Washington reporter Cynthia Gordy has been in the thick of covering the Trayvon Martin story extensively for The Root, including last week’s presser with Trayvon’s parents in D.C. She is the publication’s “Blogging the Beltway” blogger. Just in the past week she was promoted to senior political correspondent. Her first foray into journalism was as an editorial assistant at Essence Magazine in New York. Later she became the publication’s first Washington correspondent. We caught up with her for the inside scoop.
1. What have been the most satisfying aspects of covering the Trayvon Martin story? The frustrating parts? Although The Root, as a publication, has reported hour-to-hour updates on the case over the past month, my personal contributions have been a bit different. Since my beat is national politics and policy, I’ve focused on the places where the story intersects with Washington. That has included the parents’ testimony on Capitol Hill, a look at the American Legislative Exchange Council’s role in pushing “Stand Your Ground” laws across the country, as well as the corporations that have since pulled financial support from the organization, and President Obama‘s and Attorney General Eric Holder‘s comments on the situation.
I don’t know if “satisfying” is the word I would use, but it has been fascinating to watch the community-based mobilization around the case. Between millions of signatures on the change.org petition calling for an investigation, protest rallies, and phone calls to companies like Coca-Cola asking them to stop supporting ALEC, it showed that Americans of all backgrounds saw a problem. I think their pressure is part of what convinced Florida to take another look at the facts and evidence, eventually leading to an arrest.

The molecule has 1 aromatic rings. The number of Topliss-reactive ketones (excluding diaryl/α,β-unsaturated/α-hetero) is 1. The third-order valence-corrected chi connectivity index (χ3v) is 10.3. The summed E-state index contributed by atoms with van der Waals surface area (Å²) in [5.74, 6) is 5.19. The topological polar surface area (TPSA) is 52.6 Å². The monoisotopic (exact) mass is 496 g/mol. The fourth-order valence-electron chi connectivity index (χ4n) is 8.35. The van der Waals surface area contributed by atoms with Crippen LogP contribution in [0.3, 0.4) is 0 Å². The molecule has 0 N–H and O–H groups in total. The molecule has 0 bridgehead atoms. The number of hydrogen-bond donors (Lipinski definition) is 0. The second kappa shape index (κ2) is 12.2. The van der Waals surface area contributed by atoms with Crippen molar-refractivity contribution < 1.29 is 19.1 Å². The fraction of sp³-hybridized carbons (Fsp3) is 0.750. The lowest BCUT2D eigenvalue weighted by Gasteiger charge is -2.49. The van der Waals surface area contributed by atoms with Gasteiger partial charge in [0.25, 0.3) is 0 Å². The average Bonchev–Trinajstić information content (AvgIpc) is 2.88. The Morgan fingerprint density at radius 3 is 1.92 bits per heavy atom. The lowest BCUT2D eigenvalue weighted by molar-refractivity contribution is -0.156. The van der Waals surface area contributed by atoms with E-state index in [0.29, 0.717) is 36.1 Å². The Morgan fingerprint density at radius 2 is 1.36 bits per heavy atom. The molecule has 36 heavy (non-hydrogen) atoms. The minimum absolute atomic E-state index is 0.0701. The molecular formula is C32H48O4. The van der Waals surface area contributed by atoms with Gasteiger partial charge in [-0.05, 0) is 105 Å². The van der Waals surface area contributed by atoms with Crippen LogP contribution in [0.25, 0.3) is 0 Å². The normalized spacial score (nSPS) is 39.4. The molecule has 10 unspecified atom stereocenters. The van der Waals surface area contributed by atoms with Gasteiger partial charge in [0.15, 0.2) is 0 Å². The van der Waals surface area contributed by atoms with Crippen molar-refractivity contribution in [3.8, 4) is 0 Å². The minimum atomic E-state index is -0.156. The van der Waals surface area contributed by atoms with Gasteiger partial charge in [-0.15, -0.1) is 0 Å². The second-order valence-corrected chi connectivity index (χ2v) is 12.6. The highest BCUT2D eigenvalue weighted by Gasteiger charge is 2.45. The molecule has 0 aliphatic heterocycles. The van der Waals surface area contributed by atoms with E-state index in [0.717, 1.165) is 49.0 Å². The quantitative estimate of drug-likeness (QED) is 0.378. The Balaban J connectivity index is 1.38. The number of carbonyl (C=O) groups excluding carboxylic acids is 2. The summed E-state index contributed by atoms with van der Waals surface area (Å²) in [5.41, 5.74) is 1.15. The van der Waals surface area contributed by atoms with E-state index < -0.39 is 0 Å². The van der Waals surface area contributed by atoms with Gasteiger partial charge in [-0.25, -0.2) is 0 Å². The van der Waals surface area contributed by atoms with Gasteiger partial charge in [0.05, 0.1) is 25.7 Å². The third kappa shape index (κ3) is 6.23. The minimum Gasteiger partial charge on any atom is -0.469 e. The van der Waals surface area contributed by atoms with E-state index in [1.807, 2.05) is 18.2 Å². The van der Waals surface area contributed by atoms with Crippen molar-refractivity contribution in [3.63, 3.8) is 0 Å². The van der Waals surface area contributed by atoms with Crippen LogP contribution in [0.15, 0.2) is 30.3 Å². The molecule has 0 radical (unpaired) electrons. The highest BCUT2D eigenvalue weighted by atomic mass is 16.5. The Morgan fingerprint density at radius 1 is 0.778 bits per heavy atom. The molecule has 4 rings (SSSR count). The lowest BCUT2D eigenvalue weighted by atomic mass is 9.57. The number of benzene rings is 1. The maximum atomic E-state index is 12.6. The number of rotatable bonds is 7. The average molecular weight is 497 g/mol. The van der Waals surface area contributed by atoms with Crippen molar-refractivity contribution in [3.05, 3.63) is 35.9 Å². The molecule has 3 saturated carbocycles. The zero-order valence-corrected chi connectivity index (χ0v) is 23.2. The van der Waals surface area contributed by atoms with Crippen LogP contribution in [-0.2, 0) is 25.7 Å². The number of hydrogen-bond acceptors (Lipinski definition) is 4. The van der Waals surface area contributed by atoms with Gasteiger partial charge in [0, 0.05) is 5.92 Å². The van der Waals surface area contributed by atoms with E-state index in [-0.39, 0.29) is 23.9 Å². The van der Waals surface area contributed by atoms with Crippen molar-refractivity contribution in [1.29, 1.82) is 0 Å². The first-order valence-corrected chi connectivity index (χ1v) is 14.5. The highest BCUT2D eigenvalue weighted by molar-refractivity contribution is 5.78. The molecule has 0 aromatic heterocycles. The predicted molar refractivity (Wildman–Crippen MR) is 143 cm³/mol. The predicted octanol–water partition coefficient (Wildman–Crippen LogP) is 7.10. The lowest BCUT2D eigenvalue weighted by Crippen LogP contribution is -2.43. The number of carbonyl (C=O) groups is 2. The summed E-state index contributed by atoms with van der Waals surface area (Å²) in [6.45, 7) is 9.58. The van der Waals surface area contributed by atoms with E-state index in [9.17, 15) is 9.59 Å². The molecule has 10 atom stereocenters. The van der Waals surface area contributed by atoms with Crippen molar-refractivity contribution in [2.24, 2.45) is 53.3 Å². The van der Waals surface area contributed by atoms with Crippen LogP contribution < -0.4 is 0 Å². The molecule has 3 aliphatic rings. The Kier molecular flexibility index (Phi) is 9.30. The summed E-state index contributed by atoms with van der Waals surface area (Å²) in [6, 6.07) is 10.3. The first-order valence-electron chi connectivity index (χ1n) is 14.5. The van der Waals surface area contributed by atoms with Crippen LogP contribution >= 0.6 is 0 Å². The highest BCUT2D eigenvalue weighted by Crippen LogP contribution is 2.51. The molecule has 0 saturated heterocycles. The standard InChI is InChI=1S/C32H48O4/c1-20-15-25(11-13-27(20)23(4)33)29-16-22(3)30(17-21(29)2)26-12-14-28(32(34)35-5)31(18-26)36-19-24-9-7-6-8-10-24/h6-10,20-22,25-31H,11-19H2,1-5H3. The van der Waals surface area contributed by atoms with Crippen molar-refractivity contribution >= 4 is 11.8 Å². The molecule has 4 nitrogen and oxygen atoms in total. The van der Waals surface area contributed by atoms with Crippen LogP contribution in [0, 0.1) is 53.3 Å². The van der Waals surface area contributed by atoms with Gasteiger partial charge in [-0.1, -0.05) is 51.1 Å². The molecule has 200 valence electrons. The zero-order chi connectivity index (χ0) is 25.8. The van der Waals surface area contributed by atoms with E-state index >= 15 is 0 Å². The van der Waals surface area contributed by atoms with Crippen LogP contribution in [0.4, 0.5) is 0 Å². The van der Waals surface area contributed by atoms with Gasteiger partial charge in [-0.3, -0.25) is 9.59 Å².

2. How close have you gotten to the family in terms of reaching out to them and interviewing them? Are they amenable to interviews aside from those they are giving to Al Sharpton? I haven’t reached out to the family, but I’ve seen them speak at public appearances. Especially when the story became about whether or not their son was a “good kid” or a “bad kid,” it has been important for them to be a constant presence in the media to push back. They’ve given interviews to a range of outlets and journalists for that purpose, in addition to challenging misconceptions about their goals. As they said on Wednesday at the National Action Network convention, they aren’t out for revenge or trying to convict George Zimmerman without a trial. Their goal all along has been to get an arrest.
3. Most memorable White House moment? Read more